March 16, 2005
Governor reportedly secures new conditional federal Medicaid
Legislators negotiate details of their agreement to increase spending
As state legislators negotiated the details of their agreement to increase state spending by $1.55 billion more than the Governor proposed in his Executive Budget, Governor Pataki has apparently secured a promise of new federal funding for Medicaid—if legislators agree to his cost-containment proposals.
Governor Pataki had told legislative leaders Tuesday that he planned to seek the additional money on the condition that it be used to support his reforms in Albany. The Associated Press reported that the new federal dollars would make possible the shift of some Medicaid patients from hospital care to more cost-effective alternatives, making it more plausible for New York to close hospitals and programs. That, in turn, could save local, state, and federal governments considerable taxpayer dollars.
The money would also be used to invest in computerized information systems to handle prescriptions, medical records and regional health data, the Associated Press said.
The development Wednesday came a day after legislative leaders reportedly reached “conceptual agreement” on a state budget, prompting some lawmakers to profess optimism about the possibility of the state’s first on-time budget in more than two decades. The state Constitution requires lawmakers to agree on a budget each year by April 1.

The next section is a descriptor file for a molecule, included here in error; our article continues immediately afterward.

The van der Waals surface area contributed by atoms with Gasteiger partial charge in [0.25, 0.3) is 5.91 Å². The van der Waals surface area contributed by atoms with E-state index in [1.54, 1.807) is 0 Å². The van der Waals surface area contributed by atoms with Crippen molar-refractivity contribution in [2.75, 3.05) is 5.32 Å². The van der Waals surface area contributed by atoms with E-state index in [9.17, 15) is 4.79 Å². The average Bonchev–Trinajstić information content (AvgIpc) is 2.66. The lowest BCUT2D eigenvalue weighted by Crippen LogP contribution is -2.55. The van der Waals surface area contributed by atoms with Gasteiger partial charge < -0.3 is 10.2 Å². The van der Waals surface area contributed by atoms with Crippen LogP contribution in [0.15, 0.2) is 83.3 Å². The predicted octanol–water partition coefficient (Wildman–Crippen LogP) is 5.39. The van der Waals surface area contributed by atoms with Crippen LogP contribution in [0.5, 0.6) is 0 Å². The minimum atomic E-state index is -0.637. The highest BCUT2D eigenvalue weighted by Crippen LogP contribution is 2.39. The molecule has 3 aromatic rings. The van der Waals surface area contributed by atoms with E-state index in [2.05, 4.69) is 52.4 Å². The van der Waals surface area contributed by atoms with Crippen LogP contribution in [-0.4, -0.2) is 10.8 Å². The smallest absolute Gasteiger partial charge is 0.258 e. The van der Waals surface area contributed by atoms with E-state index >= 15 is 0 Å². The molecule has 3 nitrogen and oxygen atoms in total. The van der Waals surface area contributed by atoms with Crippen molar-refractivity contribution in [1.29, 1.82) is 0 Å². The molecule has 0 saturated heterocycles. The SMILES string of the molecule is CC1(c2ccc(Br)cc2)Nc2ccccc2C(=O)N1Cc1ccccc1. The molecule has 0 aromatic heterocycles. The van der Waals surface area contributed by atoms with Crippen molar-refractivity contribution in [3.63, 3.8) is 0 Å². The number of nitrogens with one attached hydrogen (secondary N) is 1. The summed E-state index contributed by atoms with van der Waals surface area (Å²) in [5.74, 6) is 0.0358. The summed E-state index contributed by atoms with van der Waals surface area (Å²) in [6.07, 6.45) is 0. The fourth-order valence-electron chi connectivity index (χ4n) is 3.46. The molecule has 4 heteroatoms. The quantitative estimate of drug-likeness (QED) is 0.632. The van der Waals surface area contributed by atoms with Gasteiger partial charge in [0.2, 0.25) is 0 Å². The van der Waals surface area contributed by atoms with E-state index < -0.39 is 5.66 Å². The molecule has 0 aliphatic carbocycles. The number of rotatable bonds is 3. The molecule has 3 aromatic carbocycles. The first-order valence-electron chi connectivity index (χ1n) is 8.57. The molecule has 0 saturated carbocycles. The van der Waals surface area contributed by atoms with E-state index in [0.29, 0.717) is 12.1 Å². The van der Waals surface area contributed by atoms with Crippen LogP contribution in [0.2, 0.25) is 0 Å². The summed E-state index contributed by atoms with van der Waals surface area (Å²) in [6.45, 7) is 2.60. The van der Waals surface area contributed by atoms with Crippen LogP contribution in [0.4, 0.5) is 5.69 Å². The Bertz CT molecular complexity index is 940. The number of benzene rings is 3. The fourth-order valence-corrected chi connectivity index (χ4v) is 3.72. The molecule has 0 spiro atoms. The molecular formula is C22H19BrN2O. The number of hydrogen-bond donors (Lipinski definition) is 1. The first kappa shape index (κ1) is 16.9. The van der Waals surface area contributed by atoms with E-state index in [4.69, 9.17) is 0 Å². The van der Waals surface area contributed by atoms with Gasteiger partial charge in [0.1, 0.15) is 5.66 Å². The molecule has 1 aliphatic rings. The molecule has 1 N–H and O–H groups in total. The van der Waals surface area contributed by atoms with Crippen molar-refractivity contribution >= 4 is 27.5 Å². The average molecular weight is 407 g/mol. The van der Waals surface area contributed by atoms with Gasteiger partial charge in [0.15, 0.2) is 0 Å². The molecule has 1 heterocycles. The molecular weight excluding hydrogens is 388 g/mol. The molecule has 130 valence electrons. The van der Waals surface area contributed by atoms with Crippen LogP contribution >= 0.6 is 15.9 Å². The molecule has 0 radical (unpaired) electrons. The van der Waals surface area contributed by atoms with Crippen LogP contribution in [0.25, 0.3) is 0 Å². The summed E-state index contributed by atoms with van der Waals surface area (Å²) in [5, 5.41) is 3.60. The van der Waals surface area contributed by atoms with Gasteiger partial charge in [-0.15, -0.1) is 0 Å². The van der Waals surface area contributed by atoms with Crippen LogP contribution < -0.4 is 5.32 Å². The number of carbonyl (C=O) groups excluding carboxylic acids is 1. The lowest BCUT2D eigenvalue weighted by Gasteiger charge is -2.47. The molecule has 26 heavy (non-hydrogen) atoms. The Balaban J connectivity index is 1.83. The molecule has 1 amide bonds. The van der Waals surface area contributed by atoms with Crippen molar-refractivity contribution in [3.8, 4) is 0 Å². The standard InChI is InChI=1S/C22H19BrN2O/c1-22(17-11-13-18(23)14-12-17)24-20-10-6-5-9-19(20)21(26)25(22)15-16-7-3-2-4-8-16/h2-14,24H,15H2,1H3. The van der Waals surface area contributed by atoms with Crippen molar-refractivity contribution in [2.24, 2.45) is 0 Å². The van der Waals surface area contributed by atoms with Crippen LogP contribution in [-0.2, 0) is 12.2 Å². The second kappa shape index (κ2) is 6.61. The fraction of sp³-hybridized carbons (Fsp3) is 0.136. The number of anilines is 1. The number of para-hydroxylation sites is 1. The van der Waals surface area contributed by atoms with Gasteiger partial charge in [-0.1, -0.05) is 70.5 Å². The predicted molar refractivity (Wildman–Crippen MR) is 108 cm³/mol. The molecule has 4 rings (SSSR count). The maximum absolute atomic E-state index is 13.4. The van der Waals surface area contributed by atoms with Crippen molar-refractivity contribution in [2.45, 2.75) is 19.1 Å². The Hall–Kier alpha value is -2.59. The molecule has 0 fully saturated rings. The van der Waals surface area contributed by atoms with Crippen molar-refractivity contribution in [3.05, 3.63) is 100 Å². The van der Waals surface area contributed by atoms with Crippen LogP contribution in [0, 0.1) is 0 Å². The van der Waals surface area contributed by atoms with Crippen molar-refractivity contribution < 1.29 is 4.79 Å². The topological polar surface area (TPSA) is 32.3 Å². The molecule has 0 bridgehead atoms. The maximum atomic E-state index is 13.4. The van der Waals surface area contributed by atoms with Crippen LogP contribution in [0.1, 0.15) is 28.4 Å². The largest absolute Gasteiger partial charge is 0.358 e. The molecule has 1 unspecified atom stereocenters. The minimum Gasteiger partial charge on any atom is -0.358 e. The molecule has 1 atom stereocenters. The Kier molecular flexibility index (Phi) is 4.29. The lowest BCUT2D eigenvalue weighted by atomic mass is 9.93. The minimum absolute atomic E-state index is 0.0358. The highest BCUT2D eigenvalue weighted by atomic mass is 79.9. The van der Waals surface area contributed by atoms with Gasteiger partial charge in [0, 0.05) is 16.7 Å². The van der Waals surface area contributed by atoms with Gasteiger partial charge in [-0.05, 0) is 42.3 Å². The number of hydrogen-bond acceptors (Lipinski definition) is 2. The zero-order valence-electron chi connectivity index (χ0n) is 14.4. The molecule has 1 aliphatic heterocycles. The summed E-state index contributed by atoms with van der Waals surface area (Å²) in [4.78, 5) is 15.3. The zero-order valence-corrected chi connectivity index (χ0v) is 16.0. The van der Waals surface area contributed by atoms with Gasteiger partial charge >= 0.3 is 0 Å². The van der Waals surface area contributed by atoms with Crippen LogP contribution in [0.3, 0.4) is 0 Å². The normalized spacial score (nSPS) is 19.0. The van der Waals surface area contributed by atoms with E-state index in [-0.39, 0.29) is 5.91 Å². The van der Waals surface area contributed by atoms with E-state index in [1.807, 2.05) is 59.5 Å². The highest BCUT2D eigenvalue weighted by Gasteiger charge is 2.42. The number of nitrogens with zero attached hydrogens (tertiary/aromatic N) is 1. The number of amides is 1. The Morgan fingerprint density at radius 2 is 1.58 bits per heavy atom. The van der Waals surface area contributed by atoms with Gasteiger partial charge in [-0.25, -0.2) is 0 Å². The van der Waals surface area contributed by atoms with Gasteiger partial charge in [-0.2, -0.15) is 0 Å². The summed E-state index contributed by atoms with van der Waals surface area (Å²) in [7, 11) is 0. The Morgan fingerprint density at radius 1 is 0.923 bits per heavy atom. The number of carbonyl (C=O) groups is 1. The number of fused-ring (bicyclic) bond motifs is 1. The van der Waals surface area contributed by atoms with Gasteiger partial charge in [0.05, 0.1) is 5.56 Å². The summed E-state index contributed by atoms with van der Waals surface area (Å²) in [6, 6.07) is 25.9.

However, Governor Pataki Tuesday sharply criticized lawmakers’ plans to increase state spending by $1.55 billion beyond what he proposed in his Executive Budget, which was $105.5 billion. The Gannett News Service quoted the Governor saying the additional spending “is not something I can accept.”
Earlier this week, the state Senate approved a budget proposal that it said includes a $2.3 billion tax-cut plan. It was not immediately clear if the Senate proposal would be a one-house bill, or if the state Assembly shared the Senate's support for tax reductions.
The Senate tax-cut plan includes two Business Council priorities: expansion and extension of the state’s powerful Empire Zone economic-development program and enactment of the single-sales factor reform. The single-sales factor reform would base corporate taxes on just one factor, in-state sales. Currently, those taxes are based on three factors, in-state sales, payroll, and property. Because state taxes now increase as in-state jobs and sites increase, companies are effectively encouraged to put jobs and plants elsewhere.
A 2001 study by The Public Policy Institute, The Business Council’s research affiliate, concluded that fully enacted single-sales factor reform would ultimately lead to 133,000 new jobs and a net increase in state revenues.
The Senate press release said the plan includes almost $1 billion in business-tax cuts and almost $1 billion “direct school property tax relief.” The Senate release said the plan includes: tax credits for biotechnology; a small business health insurance tax credit; a direct school property tax relief rebate program; expansion of the Empire Zone program; and adopting a single sales factor to boost manufacturing jobs and investment in emerging technologies.
The Senate said its tax-cut plan would save $273.6 million in 2005-06, increasing to $2.3 billion in four years.